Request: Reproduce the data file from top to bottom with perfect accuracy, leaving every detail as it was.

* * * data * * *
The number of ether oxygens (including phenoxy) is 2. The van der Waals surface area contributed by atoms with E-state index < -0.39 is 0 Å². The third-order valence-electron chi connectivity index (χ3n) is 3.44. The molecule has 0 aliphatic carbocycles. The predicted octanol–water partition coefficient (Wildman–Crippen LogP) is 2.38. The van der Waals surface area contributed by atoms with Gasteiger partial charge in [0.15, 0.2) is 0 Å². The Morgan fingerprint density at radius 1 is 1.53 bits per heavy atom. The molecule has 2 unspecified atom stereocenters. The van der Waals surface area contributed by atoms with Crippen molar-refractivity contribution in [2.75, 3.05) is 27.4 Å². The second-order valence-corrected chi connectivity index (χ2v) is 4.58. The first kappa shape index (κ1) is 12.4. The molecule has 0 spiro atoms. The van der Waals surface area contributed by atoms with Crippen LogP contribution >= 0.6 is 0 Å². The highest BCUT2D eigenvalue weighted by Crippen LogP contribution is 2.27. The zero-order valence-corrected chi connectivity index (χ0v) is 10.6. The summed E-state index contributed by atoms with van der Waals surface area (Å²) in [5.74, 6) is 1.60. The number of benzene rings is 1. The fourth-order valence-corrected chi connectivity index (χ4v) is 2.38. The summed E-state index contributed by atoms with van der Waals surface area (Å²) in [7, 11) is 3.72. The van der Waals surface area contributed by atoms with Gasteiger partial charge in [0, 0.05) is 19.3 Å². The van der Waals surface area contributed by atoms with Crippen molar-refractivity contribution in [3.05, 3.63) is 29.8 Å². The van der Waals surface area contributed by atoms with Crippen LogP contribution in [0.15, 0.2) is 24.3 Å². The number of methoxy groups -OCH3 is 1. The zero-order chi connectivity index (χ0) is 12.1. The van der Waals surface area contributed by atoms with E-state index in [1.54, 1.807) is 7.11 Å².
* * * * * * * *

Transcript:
The number of ether oxygens (including phenoxy) is 2. The van der Waals surface area contributed by atoms with E-state index < -0.39 is 0 Å². The third-order valence-electron chi connectivity index (χ3n) is 3.44. The molecule has 0 aliphatic carbocycles. The predicted octanol–water partition coefficient (Wildman–Crippen LogP) is 2.38. The van der Waals surface area contributed by atoms with Gasteiger partial charge in [0.15, 0.2) is 0 Å². The Morgan fingerprint density at radius 1 is 1.53 bits per heavy atom. The molecule has 2 unspecified atom stereocenters. The van der Waals surface area contributed by atoms with Crippen molar-refractivity contribution in [2.75, 3.05) is 27.4 Å². The second-order valence-corrected chi connectivity index (χ2v) is 4.58. The first kappa shape index (κ1) is 12.4. The molecule has 0 spiro atoms. The van der Waals surface area contributed by atoms with Crippen LogP contribution >= 0.6 is 0 Å². The highest BCUT2D eigenvalue weighted by Crippen LogP contribution is 2.27. The zero-order valence-corrected chi connectivity index (χ0v) is 10.6. The summed E-state index contributed by atoms with van der Waals surface area (Å²) in [5.74, 6) is 1.60. The number of benzene rings is 1. The fourth-order valence-corrected chi connectivity index (χ4v) is 2.38. The summed E-state index contributed by atoms with van der Waals surface area (Å²) in [7, 11) is 3.72. The van der Waals surface area contributed by atoms with Gasteiger partial charge in [0, 0.05) is 19.3 Å². The van der Waals surface area contributed by atoms with Crippen molar-refractivity contribution in [3.05, 3.63) is 29.8 Å². The van der Waals surface area contributed by atoms with Crippen LogP contribution in [0.15, 0.2) is 24.3 Å². The number of methoxy groups -OCH3 is 1. The zero-order chi connectivity index (χ0) is 12.1. The van der Waals surface area contributed by atoms with E-state index in [1.54, 1.807) is 7.11 Å².